This trip we where lucky enough to be able to camp at a shack in Linda to avoid the chaos of the long weekend so we could go and check out the Kelly Basin and surrounding area’s.
Mt McCall Track.
After arriving on Friday night setting up and enjoying a few beers we where keen to get out and start exploring so we were up at the crack of dawn on Saturday and ready to go. We were slightly concerned with the weather as it was supposed to be a brilliant day but it was foggy and cold, Queenstown was covered with a blanket of fog.
This was a little worrying as we knew there where some spectacular views in store for the day that may be missed but there was way to much organising that went on behind the scene from Heidi and Dirk to get a key from Parks and Wildlife to get access to the Mt McCall track to put it off any longer, So we met with Parks in Queenstown got our vehicles Quarantined and we were off. First stop was the gate. Whilst Dirk tried to unlock this near impossible gate the rest of us stood around took photo’s and laughed and it wasn’t until we thought we may not get in that we all jumped in to give him a hand. After negotiating the near impossible gate we continued on the track until we came across the site that Bob Brown was born. From here we continued on and the track went from a well-formed forestry rd that I’m guessing is maintained by the beekeepers to a slightly tighter and worn track that wound itself around Mt McCall and down towards the Dam site. The views we got on the way where incredible, you could see from Lake Burbury to Macquarie Harbour and even just make out some of the fish farms.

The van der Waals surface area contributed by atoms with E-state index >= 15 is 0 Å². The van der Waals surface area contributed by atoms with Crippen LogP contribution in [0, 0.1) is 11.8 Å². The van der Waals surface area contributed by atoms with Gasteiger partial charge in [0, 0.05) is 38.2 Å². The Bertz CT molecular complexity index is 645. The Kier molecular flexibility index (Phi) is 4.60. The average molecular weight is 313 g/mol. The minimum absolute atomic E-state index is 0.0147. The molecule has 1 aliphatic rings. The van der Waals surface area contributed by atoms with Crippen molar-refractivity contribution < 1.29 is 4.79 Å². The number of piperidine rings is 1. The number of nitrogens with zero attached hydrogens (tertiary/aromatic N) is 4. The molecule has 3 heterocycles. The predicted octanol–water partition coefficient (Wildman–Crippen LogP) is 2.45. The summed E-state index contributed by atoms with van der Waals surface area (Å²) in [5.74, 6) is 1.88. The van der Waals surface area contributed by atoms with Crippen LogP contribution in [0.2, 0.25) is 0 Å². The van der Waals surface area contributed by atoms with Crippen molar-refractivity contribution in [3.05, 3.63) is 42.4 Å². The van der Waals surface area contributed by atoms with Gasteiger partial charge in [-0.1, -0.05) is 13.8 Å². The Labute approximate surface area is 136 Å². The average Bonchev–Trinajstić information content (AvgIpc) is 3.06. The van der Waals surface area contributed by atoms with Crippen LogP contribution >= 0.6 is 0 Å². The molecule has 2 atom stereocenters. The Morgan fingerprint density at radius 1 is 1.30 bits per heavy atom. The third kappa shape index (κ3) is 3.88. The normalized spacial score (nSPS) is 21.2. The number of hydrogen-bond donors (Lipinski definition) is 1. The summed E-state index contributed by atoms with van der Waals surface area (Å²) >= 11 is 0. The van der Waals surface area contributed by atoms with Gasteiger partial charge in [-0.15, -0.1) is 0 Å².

After getting to the car park we thought it would be silly not to walk down to the Franklin River after coming so far and at this stage we where all pretty happy about it.
The track started pretty steep following an old pipe line down a hill which wasn’t to bad until we came across the pegs and chain.
At the time we thought this might of only been for a short section but it lasted for a majority of the way down and where there wasn’t chain it was ladders disguised as stairs. The walking track is 530m long and drops nearly 280m to give an idea of how steep it is. Although this was Tourcher there were some good views along the way of Propsting Gorge and you can even still see the standing scaffold of when they were starting the dam site.
This was pretty interesting as it gives an idea of how they ran the pipeline and the tram-line down this incredibly steep hill to from what I can gather start building.
Just before the knees where about to collapse we thankfully made it to the bottom and it was well worth the effort as the views were pretty good.
After dying and coming back to life a few times climbing back up the hill we had some lunch at the picnic area and then started the climb back out in the busses. Although the bottom of the track is pretty steep it isn’t much of a challenge in the dry so there weren’t many dramas on the way out.
Mt Huxley Track.